The car ("Bantha I") has been working well and together we've done over 2,000 miles since Columbus. It is certainly time for an oil change and some maintenance (the muffler seems to be coming off), but I am glad to report that our travels have been without misfortune.
On Monday, June 14, one day before my job was to start, I received a call from someone at 21st Century Democrats. Please follow this closely: the caller wanted to know what my phone number was, because they had apparently lost it again.
At this point, a little red flag went up.
Several phone calls later, I started to get a picture. Nobody in D.C. knew what was happening in Maine or what our involvement was going to be. The work in Maine would not start until July 1. They had supposedly contacted all the Maine people to let them know about the switch... except me, of course, since they didn't have my number. It was decided that I had misunderstood the former deputy field director and the former field director when they said that us Maine people didn't need to be in Maine until July 1 but we could start on June 15 if we wanted to (I had understood this to mean that we could start on June 15 if we wanted to). There would be no housing or money until July 1. Damn you, Chaos Butterfly!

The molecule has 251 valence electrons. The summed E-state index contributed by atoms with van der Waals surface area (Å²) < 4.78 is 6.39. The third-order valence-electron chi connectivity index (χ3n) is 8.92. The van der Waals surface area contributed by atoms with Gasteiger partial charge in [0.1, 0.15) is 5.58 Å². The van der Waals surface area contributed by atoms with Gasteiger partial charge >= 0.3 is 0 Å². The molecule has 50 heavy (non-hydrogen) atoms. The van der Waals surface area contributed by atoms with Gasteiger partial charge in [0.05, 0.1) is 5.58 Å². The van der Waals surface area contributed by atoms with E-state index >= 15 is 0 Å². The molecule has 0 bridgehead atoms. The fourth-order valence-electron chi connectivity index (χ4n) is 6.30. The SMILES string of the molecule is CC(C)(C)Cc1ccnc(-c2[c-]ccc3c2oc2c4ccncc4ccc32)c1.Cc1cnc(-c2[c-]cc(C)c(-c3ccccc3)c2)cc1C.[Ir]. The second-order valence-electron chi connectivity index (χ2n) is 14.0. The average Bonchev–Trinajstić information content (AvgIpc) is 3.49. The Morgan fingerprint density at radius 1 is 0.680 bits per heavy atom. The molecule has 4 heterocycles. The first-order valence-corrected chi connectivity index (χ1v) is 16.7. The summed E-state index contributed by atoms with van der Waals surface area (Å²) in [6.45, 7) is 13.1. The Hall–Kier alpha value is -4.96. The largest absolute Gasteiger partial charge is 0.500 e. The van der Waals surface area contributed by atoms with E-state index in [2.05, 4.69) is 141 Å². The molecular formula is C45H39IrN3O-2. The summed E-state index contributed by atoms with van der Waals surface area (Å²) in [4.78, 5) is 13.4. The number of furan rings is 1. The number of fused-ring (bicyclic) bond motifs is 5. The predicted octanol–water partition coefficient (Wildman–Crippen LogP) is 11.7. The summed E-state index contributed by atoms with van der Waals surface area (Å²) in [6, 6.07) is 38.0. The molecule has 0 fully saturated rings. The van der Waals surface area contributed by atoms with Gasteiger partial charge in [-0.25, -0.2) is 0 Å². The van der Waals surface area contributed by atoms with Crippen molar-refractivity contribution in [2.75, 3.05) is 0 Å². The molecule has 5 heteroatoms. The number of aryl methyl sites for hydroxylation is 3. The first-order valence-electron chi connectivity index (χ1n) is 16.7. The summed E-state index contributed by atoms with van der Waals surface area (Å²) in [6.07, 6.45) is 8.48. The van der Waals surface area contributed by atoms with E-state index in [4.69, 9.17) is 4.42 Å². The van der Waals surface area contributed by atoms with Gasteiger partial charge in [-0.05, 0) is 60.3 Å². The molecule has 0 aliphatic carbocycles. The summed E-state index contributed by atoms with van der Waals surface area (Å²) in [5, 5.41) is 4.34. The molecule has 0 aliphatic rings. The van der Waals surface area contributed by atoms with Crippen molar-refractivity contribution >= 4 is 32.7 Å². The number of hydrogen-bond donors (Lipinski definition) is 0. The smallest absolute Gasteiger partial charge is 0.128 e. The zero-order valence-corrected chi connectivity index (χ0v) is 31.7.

Feeling a bit bereft, and watching my savings drop precariously after each hotel night, I decided that it was time to get pro-active. I looked up the Maine Democrats on Tuesday and set off a number of alarms that connected me to Ben Grant, Portland resident, state Senate caucus director and super nice guy who, with his fiancé Cate, took me out to dinner and gave me a place to stay for two nights.